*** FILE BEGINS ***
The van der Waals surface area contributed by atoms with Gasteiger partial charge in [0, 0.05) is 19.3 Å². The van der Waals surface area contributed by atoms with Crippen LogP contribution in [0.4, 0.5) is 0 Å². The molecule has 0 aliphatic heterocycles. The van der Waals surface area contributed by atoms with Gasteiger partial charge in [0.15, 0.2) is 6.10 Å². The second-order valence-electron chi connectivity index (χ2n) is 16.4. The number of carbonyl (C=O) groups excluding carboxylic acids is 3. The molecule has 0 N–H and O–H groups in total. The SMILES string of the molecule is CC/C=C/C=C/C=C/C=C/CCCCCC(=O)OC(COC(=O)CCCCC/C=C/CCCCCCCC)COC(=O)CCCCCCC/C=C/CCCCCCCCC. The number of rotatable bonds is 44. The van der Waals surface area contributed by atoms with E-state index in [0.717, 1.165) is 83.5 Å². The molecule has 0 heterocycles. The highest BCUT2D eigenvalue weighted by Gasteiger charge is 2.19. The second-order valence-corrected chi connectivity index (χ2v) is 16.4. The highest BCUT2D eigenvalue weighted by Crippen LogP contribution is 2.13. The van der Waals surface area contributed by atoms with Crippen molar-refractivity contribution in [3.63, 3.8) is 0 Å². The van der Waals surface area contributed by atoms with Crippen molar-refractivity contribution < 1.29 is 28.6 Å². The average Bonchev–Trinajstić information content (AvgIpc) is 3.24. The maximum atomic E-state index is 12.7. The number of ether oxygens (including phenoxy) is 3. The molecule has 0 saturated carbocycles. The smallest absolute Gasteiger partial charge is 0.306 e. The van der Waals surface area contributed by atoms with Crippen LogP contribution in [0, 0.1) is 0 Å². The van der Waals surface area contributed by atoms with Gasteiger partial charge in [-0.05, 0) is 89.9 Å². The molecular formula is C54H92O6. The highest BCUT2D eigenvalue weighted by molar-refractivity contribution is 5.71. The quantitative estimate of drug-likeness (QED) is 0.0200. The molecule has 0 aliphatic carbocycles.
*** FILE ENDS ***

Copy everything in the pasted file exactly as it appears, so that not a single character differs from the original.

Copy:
The van der Waals surface area contributed by atoms with Gasteiger partial charge in [0, 0.05) is 19.3 Å². The van der Waals surface area contributed by atoms with Crippen LogP contribution in [0.4, 0.5) is 0 Å². The molecule has 0 aliphatic heterocycles. The van der Waals surface area contributed by atoms with Gasteiger partial charge in [0.15, 0.2) is 6.10 Å². The second-order valence-electron chi connectivity index (χ2n) is 16.4. The number of carbonyl (C=O) groups excluding carboxylic acids is 3. The molecule has 0 N–H and O–H groups in total. The SMILES string of the molecule is CC/C=C/C=C/C=C/C=C/CCCCCC(=O)OC(COC(=O)CCCCC/C=C/CCCCCCCC)COC(=O)CCCCCCC/C=C/CCCCCCCCC. The number of rotatable bonds is 44. The van der Waals surface area contributed by atoms with E-state index in [0.717, 1.165) is 83.5 Å². The molecule has 0 heterocycles. The highest BCUT2D eigenvalue weighted by Gasteiger charge is 2.19. The second-order valence-corrected chi connectivity index (χ2v) is 16.4. The highest BCUT2D eigenvalue weighted by Crippen LogP contribution is 2.13. The van der Waals surface area contributed by atoms with Crippen molar-refractivity contribution in [3.63, 3.8) is 0 Å². The van der Waals surface area contributed by atoms with Crippen molar-refractivity contribution < 1.29 is 28.6 Å². The average Bonchev–Trinajstić information content (AvgIpc) is 3.24. The maximum atomic E-state index is 12.7. The number of ether oxygens (including phenoxy) is 3. The molecule has 0 saturated carbocycles. The smallest absolute Gasteiger partial charge is 0.306 e. The van der Waals surface area contributed by atoms with Crippen LogP contribution in [0, 0.1) is 0 Å². The van der Waals surface area contributed by atoms with Gasteiger partial charge in [-0.05, 0) is 89.9 Å². The molecular formula is C54H92O6. The highest BCUT2D eigenvalue weighted by molar-refractivity contribution is 5.71. The quantitative estimate of drug-likeness (QED) is 0.0200. The molecule has 0 aliphatic carbocycles.